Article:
FROM THE NATIONAL INSTITUTE OF NURSING RESEARCH
Pain Management from the Patient's Perspective
How does the patient define ‘success’?
In a recent study Brown and colleagues aimed to define how patients determined success in the treatment of chronic spine pain in four domains: pain, fatigue, emotional distress, and interference with daily activities. They recruited 70 patients with chronic spine pain (43 women, 27 men; mean age, 50.9 years) from several pain clinics. Just before and two months after treatment, each patient completed outcome questionnaires measuring pain and other related factors ("usual" level and "success" level) on a 0-to-100 numerical pain-rating scale. At pretreatment, the patients anticipated that successful treatment would be a pain level of 26.9, a fatigue level of 23.2, an emotional distress level of 18.3, and an interference with daily activities level of 21.6. During treatment, however, the patients became less stringent in their idea of how much pain reduction represented success.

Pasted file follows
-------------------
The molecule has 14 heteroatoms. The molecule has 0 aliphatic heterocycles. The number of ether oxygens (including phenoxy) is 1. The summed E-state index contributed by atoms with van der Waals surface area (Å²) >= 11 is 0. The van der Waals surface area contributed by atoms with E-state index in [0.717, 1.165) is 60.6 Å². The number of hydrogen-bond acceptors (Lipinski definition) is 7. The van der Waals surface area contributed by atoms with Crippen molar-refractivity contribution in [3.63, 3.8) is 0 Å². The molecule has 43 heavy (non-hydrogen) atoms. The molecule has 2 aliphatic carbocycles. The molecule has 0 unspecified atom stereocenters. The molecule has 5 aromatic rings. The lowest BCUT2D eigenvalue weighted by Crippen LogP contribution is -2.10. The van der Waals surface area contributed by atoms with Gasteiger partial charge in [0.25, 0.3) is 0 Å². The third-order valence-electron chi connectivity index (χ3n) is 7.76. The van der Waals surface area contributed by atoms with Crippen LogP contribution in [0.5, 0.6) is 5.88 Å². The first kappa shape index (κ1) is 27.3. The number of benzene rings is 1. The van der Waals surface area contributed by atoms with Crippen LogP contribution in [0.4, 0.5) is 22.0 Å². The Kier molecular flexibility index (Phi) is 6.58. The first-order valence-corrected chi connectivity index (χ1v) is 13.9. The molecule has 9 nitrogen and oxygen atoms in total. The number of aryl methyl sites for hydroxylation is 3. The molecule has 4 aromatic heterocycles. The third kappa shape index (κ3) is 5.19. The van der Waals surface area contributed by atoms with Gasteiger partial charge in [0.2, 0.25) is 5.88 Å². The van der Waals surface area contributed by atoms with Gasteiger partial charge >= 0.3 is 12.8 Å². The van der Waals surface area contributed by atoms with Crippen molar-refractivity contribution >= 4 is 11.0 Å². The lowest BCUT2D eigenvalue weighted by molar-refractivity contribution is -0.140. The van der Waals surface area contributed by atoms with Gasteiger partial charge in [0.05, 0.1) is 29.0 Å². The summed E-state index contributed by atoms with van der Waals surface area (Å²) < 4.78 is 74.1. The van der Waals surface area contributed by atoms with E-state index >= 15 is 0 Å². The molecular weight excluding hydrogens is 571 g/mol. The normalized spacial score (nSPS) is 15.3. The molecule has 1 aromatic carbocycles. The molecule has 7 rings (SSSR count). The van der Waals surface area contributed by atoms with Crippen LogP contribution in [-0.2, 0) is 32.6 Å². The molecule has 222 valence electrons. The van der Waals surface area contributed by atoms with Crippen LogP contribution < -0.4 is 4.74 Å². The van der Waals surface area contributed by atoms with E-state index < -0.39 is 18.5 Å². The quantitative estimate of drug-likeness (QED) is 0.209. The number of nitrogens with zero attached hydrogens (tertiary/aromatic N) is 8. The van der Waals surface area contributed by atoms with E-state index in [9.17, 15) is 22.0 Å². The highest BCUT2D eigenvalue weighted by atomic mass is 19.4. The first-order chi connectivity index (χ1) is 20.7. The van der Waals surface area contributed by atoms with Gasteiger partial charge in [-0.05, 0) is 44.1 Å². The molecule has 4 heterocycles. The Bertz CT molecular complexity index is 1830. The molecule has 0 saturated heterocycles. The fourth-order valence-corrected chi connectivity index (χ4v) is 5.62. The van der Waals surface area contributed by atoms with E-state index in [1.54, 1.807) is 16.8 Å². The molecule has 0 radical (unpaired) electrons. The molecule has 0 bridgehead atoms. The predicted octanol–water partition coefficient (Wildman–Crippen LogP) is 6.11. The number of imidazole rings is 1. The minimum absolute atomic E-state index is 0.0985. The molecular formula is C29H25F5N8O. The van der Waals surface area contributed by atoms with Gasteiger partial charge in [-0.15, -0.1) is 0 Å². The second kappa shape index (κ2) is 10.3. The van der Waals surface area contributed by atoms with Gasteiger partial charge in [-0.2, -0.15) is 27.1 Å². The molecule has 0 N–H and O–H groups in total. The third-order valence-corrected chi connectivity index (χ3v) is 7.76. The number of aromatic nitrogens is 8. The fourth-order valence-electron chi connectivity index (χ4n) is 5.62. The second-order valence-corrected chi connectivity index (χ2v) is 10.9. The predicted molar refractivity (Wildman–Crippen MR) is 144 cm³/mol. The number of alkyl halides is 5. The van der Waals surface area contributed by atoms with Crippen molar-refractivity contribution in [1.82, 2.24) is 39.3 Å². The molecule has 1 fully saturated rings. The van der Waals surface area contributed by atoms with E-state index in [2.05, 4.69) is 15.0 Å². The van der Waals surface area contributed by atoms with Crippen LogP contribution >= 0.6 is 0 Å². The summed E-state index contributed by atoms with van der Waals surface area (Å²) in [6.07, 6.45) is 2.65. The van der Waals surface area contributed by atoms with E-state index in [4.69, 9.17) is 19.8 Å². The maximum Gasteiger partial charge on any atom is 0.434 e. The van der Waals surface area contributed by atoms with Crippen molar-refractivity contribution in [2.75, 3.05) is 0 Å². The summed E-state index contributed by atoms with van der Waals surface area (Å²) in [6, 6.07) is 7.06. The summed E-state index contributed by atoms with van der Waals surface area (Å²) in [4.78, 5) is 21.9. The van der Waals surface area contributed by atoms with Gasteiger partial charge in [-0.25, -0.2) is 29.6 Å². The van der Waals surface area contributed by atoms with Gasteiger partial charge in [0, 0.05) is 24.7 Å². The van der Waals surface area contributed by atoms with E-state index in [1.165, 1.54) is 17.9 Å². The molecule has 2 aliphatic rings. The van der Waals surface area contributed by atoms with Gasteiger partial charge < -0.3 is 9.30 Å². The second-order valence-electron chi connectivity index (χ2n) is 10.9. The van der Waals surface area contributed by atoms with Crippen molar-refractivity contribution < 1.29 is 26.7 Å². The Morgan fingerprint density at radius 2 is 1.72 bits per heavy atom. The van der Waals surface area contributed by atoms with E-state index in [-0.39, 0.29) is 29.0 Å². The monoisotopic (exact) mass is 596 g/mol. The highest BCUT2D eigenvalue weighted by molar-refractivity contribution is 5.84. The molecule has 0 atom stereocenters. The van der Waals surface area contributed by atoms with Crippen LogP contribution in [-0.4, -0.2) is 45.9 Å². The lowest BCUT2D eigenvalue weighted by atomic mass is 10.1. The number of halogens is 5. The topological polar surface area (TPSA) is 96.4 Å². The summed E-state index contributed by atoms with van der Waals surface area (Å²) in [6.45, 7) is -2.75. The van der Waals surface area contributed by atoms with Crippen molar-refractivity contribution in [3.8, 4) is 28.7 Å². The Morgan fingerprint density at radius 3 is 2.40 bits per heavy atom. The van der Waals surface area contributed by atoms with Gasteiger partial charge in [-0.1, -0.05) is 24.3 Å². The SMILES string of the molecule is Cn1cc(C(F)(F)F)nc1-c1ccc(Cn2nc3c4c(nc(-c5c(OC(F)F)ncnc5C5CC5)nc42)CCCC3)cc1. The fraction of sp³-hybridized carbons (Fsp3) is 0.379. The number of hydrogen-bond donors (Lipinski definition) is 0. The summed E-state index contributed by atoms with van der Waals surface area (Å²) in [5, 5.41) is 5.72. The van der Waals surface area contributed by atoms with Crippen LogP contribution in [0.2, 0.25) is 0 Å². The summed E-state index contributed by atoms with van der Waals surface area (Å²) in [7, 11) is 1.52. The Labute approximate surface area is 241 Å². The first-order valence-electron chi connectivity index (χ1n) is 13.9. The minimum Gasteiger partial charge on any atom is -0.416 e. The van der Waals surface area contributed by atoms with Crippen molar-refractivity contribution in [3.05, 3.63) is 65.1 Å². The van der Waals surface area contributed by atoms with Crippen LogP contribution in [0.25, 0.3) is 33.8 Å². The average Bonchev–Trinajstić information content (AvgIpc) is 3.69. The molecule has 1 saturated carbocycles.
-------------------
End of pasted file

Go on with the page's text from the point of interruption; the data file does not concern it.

By posttreatment, the same patients said that their criteria for successful pain management would be a pain level of 33.9. Other posttreatment criteria for success also changed: a fatigue level of 30.2, an emotional distress level of 26.1, and an interference with daily activities level of 28.1. The authors write, "These findings suggest spine pain patients also require large reductions" in these other domains in order for treatment of pain to be successful.
Brown JL, et al. Pain Med 2008;9(7):851–62.© 2009 Lippincott Williams & Wilkins, Inc.